Tuesday, May 9, 2017

1030. WALL-E

Directed by Andrew Stanton

I actually saw this film at a drive-in, which is always a fun experience (you can maximize your snackage without fear of judgement).  I didn't find this quite as heart-warming as the rest of the population, but it was undeniably adorable.

In the year 2805, WALL-E (or Waste Allocation Load Lifter Earth Class) is the last remaining robot on Earth, programmed to clean up Earth so that humanity can one day return.  As is, people have evacuated the planet and live in an automated spaceship, where they spend their time being fat and gross.  One day, WALL-E discovers a healthy seedling (life...uh...finds a way).  Later on, an automated spaceship deploys EVE, a probe, to scan the planet.  There, she meets WALL-E.

Finally, a pro-environmentalism movie that does not include racism!  This is particularly relevant in my country now.  Ahem.  

Anyway, did I enjoy the film?  Honestly, I think it would have made a great animated short.  After about an hour, I was ready to call it quits, particularly since it has such a predictable story line.  Still, I know many people will find this touching and uplifting; it's not the filmmakers' fault that my heart is so shriveled and cold.

RATING: ***--

Interesting Facts:

Inspired by Buster Keaton and Charlie Chaplin films.

EVE's longest sentence is three words, while WALL-E's is two.


  1. I thought this showed incredible confidence in what they were making that the film, especially a children's animated film, could go twenty minutes until the first piece of dialogue. Favourite Pixar movie is a question of taste, but this more than any other sums up why they're operating on a different plane to Dreamworks etc.

  2. It sounds fun and now I want to watch it! Fun review, as always. 😊

  3. Thanks Diana! Yeah Dessie, I know it was big in the deaf community. Is this your favorite Pixar?

  4. No, I think I prefer Up and Inside Out. And good, old Toy Story (1 & 3, not 2). But this kind of symbolised best how different they are in following their vision rather than Dreamworks commissioning a film set in the ice age because white backgrounds are cheaper to animate.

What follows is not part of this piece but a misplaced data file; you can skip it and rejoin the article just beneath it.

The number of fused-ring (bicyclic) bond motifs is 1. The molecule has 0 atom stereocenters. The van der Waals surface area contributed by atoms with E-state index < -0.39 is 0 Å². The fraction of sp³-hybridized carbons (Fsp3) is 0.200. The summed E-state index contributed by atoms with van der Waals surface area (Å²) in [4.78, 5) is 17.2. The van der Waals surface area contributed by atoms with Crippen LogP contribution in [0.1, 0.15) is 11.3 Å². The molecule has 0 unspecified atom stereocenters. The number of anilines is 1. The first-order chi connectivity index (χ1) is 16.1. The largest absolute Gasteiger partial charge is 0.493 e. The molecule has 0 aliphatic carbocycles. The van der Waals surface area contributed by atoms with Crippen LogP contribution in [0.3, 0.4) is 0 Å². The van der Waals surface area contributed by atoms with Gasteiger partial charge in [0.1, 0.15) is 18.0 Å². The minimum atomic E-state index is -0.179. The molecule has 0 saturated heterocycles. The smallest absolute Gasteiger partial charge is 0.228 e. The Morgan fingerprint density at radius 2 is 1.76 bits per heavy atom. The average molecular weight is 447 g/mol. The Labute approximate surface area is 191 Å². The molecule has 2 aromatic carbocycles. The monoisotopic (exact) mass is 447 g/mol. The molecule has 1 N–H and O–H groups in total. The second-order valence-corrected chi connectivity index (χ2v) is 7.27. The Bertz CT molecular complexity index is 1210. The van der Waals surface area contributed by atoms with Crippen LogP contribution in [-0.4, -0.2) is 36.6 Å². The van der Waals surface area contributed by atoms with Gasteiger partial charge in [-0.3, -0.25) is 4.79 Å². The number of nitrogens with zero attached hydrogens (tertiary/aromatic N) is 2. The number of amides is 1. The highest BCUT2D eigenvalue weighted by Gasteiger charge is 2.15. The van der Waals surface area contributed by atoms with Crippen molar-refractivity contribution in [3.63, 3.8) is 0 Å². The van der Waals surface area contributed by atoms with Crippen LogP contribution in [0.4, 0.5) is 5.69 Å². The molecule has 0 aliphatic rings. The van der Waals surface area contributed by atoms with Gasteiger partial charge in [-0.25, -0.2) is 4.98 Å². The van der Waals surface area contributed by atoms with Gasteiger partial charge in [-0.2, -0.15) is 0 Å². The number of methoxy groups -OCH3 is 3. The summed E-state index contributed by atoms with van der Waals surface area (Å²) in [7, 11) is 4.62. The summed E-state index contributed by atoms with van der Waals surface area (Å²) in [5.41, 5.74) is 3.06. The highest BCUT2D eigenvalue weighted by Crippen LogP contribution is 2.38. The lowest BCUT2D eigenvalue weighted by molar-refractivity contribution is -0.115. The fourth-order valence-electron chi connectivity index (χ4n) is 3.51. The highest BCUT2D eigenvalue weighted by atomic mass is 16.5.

With Madagascar in particular, you can just see the marketing meetings as everyone reports back from their various focus groups.
    - "Chad, you've been doing some work on penguins?"
    - "Thanks, Chad, that's right! Penguins are proving particularly popular in the 5-11 age group in white collar families. We see real potential here to drive 20% growth in merchandising revenue in a 12 month period after cinema release. Coyotes delivered strong results also, but only amongst blue-collar families in the central states and have less brand recognition to the international market."
    - But, Chad, wouldn't it inhibit the integrity of the film if we did something so obviously crass as to lever Antarctic animals into an African jungle setting?"
    - "Only kidding, Chad! Add the penguins. Make it a whole troop of them so we can expand the merchandise possibilities. Now, Chad, we were concerned at the last meeting that a meat-eating lion wouldn't market well in New York or Portland. I know you've been looking at some potential story lines around a vegetarian lion. How's that going?"

    All the while a junior scriptwriter in the corner writes all this down and promises to follow it faithfully and add some jokes.

  5. Nice one Dessie, sums up my idea as to how these things go and why I find it hard to go for all these big studio things.

  6. Almost.

    On the edge, the ragged edge.